If you compose music in Just Intonation, you must have faced the problem of how to write it down, since standard musical notation implies standard, i.e. tempered, intonation. Some such composers use standard notation anyway, usually with some indication of how the tuning they want differs from tempered tuning. This is the obvious choice when writing for retuned keyboards, since any pianist can just sit down and play it. It also makes sense when using traditional harmony -- diatonic scales built from the prime numbers 3 and 5 -- the origin of standard notation.
Other composers, needing many more than twelve tones, resort to unusual accidentals or even special noteheads, resulting in idiosyncratic notation that's hard for anyone else to understand. And in any case, notating non-standard harmonies on a standard staff tends to obscure rather than clarify their harmonic role.
Harry Partch initially solved the notation problem, when he was writing only for adapted viola and voice, by simply writing down the sequence of ratios he wanted. He realized that ratios are the only completely general, unambiguous names for just intervals. However, seeing ratios in a row, one misses the visual sense of up and down, of melody. (By the way, Partch ended up developing a different notation for each of his instruments, based on the physical layout of the instrument rather than on the harmonic structure. As a result, trying to make harmonic sense out of one of his scores is a nightmare.)
My own response to the notation problem was to rethink the musical staff in a somewhat more scientific fashion. For one thing, it always bothered me that equally spaced lines on a standard staff represent unequal intervals (e.g. E to G is smaller than G to B). In my notation, the vertical spacing of the lines is directly proportional to the acoustical sizes of the intervals between the corresponding pitches, so the spaces are different sizes. The placement of a note within a space is also proportional to the intervals involved. Also, I choose which pitches should fall on lines (and thus how many lines and where) depending on the needs of the composition typically using four lines per 2/1 ("octave") for a simple scale.
To clarify what's what, I label each line and each space with the ratio of the corresponding pitch. (Sometimes I put two pitches in one large space, and so two labels, where the placement of the noteheads makes clear which pitch is intended.) So the stack of ratios at the left of the staff shows unambiguously exactly what scale is in use, and acts as a "key signature." Of course, a change of scales then likewise entails a change of staff. Also, pitches outside of the scale, e.g. passing tones, are written on "ledger lines" within the staff, each labeled with its ratio.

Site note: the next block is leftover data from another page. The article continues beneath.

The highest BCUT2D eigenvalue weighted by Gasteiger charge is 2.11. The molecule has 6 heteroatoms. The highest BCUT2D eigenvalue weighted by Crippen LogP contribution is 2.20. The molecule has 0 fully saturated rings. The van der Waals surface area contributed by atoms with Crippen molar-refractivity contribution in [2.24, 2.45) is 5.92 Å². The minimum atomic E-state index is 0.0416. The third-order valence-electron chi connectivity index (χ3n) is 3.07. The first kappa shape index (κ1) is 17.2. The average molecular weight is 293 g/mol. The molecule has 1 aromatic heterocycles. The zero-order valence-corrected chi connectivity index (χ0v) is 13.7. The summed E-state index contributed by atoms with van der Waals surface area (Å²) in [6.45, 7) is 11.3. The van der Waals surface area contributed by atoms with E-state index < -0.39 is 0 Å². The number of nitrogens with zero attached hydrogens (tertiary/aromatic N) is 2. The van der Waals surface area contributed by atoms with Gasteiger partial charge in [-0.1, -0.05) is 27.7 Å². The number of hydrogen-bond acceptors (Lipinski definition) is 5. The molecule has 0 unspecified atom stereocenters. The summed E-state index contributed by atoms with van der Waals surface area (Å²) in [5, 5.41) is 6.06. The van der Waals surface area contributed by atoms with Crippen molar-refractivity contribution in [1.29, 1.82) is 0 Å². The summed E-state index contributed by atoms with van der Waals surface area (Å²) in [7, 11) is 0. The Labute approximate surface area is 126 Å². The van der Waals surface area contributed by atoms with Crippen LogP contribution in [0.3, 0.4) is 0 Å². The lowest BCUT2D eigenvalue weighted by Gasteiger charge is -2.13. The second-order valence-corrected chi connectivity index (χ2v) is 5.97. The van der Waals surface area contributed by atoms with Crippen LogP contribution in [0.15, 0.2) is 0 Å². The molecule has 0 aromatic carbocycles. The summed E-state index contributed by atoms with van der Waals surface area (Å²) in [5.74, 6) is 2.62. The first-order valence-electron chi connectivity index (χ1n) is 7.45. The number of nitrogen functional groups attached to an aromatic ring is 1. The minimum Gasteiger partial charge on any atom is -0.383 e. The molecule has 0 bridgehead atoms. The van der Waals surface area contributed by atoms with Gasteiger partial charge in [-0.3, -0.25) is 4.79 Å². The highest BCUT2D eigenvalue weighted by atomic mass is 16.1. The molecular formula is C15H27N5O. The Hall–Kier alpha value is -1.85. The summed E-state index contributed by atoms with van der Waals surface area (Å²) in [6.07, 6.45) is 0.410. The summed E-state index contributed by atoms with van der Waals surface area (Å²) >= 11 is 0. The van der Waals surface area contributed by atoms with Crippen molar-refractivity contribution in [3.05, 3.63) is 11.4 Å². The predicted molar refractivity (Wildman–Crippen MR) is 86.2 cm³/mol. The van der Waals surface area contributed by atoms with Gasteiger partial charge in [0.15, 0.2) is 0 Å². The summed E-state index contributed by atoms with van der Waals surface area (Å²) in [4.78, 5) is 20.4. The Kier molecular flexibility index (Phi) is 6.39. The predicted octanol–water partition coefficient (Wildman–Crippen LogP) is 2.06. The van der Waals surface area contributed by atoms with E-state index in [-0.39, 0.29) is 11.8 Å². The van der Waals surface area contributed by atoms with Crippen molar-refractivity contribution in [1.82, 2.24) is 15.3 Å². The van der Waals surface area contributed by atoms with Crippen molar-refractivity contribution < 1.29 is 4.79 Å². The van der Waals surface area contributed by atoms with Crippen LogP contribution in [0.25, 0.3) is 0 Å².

As for the time signature, to avoid confusion with all the ratios, I use the number of beats per measure followed by a note representing one beat, so 4/4 time becomes (4 ), and 12/8 could be (4 ). The melodies can then be written down using regular notes with their normal metrical meanings.
At this point the examples should make sense. The first example (large GIF, 9KB) is the beginning of the Star Spangled Banner, as a common reference point. The staff covers two--2/1's (two "octaves"), and is vertically much more spread out than a standard staff, which allows for greater visual pitch discrimination. With care, one can distinguish the two different sizes of whole step in the staff labels. The second example (large GIF, 16KB) is a fragment of a duet that I wrote for my guitar. The staff covers the same range. The first scale is a type of dorian mode that I like, and the second is derived from an undertone scale on the 5/4 tone of the guitar. The two voices are distinguished by the note stems.
This system of notation has several distinct advantages. It is completely general; it can be used with any set of just intervals. (Of course, it could also be used for non-just intervals with different labeling.) It is unambiguous because all pitches are labeled with their harmonic ratios. The relative sizes of intervals are visually apparent. The harmonic relationships are clear to anyone familiar with ratios. And for the composer, once the staff is laid out, writing down melodies and harmonies is a cinch.
The main drawback is that one must make one's own music paper. For me, this isn't so bad because I have access to a computer with a good plotter, and I've written software to draw a staff given the scale. I used to write on tracing paper, tracing the staff from a reference page with many intervals plotted on it. That worked fine, but is not quite as accurate and not as fast as computer plotting. Usually I don't worry about visual accuracy on a rough draft, and just draw the lines by eye. This is quickest of all, and still clear because of the labels.
By the way, I should point out that when I say the vertical spacing is proportional to the acoustical size of the interval, that means the distance is proportional to the logarithm of the ratio. For example, if I choose 2/1 = 1 inch, then: 5/2 = 1 inch * log(3/2)/log(2/1) = .176/.301 = 0.585 inch.
(If using a ruler to plot this, it would be easier in metric.) This way the same interval shows up as the same distance anywhere in the staff.
For my purposes in writing just-intoned music, this notation's clarity, conceptual simplicity, and versatility far outweigh the slight hassle of drawing my own staff.